Hedigan’s, the new band led by Yosuke Kawakishi, also known as YONCE from Suchmos. The members include Yosuke Kawakishi (Suchmos / Vocals, Guitar), Shoji Kurita (Glider, Merchant / Guitar), Yusuke Kurita (Glider / Keyboard), Takuma Motomura (Yuran-sen / Bass), and Take Ouchi (Glimpse Group, AKOGARE, Burgundy, LAIKA DAY DREAM, The9Oz / Drums). The five-piece group officially launched with the release of their first digital single, “LOVE (XL),” from F.C.L.S. in 2023.

-The band actually went into the studio and recorded “Ai no Itade ga hitobanju” (from “On The Street Again -Tribute & Origin-“), which was a great response to the song. What was the point of that response?

What was the point of that response?

YONCE: It all comes down to the fact that it was cool, and after the five of us tried it out together, we came up with something that we thought “this is it. I thought it would be different if we just ended up doing covers, and I wanted to make it a regular practice to write and release our own songs. I thought that a band would be the best way to do it, so we decided to do it.

Ouchi: I had the feeling that “it was OK to do it so naturally (as a band). We had prepared a day for sound check and a day for recording, but the one we recorded on the day of sound check was the best, so we just went with that and recorded it. To put it a little exaggeratedly, it was like delivering a practice recording.

YONCE: In a serious situation, it would be easy to say, “Well, let’s go over this one more time,” but we were able to do it without that atmosphere, and it was actually good. This is also a part of the EP (“2000JPY”), but I think the band’s roughness, which is not overworked, is what makes it so tasty.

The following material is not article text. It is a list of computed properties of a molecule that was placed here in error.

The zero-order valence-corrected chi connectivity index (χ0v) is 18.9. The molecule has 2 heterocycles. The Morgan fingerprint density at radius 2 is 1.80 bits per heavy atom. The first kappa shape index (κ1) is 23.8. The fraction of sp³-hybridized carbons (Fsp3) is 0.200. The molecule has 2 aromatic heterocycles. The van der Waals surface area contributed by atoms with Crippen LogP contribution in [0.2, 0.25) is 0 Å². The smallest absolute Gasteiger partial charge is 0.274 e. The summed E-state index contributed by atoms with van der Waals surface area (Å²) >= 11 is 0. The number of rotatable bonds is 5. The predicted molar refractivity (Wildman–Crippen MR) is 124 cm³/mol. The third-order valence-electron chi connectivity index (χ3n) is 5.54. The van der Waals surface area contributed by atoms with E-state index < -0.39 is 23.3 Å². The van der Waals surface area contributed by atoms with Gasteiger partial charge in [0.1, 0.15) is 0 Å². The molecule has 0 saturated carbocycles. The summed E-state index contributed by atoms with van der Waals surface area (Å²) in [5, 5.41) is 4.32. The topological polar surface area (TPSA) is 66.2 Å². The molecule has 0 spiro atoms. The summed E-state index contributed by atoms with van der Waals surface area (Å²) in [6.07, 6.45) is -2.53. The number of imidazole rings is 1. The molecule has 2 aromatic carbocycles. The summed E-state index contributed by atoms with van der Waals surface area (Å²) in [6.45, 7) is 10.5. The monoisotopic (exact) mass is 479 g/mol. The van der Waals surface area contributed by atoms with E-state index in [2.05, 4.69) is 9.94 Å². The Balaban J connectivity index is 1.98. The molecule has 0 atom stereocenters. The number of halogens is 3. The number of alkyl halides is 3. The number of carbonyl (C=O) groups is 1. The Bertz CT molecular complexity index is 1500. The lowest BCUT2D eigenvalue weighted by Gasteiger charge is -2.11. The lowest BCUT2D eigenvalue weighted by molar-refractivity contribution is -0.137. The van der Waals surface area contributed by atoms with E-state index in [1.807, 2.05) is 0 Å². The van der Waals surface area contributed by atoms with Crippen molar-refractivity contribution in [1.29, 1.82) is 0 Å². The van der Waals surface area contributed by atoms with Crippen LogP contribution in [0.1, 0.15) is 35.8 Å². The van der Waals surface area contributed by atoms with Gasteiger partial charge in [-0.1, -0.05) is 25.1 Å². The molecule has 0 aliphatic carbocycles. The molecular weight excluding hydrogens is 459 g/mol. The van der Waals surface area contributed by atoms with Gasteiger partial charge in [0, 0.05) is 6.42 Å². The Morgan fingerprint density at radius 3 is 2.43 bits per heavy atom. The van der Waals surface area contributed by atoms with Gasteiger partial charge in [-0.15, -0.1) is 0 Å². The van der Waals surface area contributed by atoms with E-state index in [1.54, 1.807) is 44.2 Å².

-I think it is important for Hedigan’s music not to be too bleached, not to erase the human energy, and not to be too clean like the products on the market. When you started recording The Street Sliders, did you have a desire to be in a band, or what kind of band did you think you wanted to be in after Suchmos’ hiatus? Could you tell us about your change of mind?

YONCE: Before we got together for the Street Sliders, I was quite passive in my stance toward music, even before the band, and looking back over the past three years since Suchmos’ hiatus, I have not released any works on my own initiative, but rather have taken up invitations to join bands. I did my best each time, but I did not approach music with the mindset of creating something new for the sake of it.

I was more interested in the stability of my mind. I was interested, or perhaps I wanted to be interested. So, as I have mentioned from time to time, I tried helping out in agriculture, dipping my toe into traditional crafts, and other things. I am still doing that. I have a mentor in the rice paddies at, and I think that spending time with him has helped me to re-focus my mind on music. The timing of the recording of The Street Sliders was very good for my personal flow.